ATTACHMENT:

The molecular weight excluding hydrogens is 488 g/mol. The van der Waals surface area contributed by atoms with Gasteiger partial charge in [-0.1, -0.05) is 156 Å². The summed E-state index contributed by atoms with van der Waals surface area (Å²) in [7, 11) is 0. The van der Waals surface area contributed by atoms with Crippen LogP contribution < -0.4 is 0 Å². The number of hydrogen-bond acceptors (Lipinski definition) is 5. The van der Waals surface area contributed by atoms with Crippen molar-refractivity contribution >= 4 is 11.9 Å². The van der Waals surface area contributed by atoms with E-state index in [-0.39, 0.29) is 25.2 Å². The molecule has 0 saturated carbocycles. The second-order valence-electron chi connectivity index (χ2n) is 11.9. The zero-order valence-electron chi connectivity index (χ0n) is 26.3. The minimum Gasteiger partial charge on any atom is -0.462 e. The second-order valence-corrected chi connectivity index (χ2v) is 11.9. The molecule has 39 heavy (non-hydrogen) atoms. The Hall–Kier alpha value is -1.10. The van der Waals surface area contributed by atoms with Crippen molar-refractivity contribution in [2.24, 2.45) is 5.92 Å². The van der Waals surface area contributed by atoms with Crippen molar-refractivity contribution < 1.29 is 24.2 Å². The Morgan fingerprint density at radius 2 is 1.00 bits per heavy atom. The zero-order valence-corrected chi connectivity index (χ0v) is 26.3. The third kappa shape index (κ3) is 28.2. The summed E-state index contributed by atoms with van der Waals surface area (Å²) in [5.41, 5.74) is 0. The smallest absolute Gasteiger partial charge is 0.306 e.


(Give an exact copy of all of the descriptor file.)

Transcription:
The molecular weight excluding hydrogens is 488 g/mol. The van der Waals surface area contributed by atoms with Gasteiger partial charge in [-0.1, -0.05) is 156 Å². The summed E-state index contributed by atoms with van der Waals surface area (Å²) in [7, 11) is 0. The van der Waals surface area contributed by atoms with Crippen LogP contribution < -0.4 is 0 Å². The number of hydrogen-bond acceptors (Lipinski definition) is 5. The van der Waals surface area contributed by atoms with Crippen molar-refractivity contribution >= 4 is 11.9 Å². The van der Waals surface area contributed by atoms with E-state index in [-0.39, 0.29) is 25.2 Å². The molecule has 0 saturated carbocycles. The second-order valence-electron chi connectivity index (χ2n) is 11.9. The zero-order valence-electron chi connectivity index (χ0n) is 26.3. The minimum Gasteiger partial charge on any atom is -0.462 e. The second-order valence-corrected chi connectivity index (χ2v) is 11.9. The molecule has 39 heavy (non-hydrogen) atoms. The Hall–Kier alpha value is -1.10. The van der Waals surface area contributed by atoms with Crippen molar-refractivity contribution in [2.24, 2.45) is 5.92 Å². The van der Waals surface area contributed by atoms with Crippen molar-refractivity contribution < 1.29 is 24.2 Å². The Morgan fingerprint density at radius 2 is 1.00 bits per heavy atom. The zero-order valence-corrected chi connectivity index (χ0v) is 26.3. The third kappa shape index (κ3) is 28.2. The summed E-state index contributed by atoms with van der Waals surface area (Å²) in [5.41, 5.74) is 0. The smallest absolute Gasteiger partial charge is 0.306 e.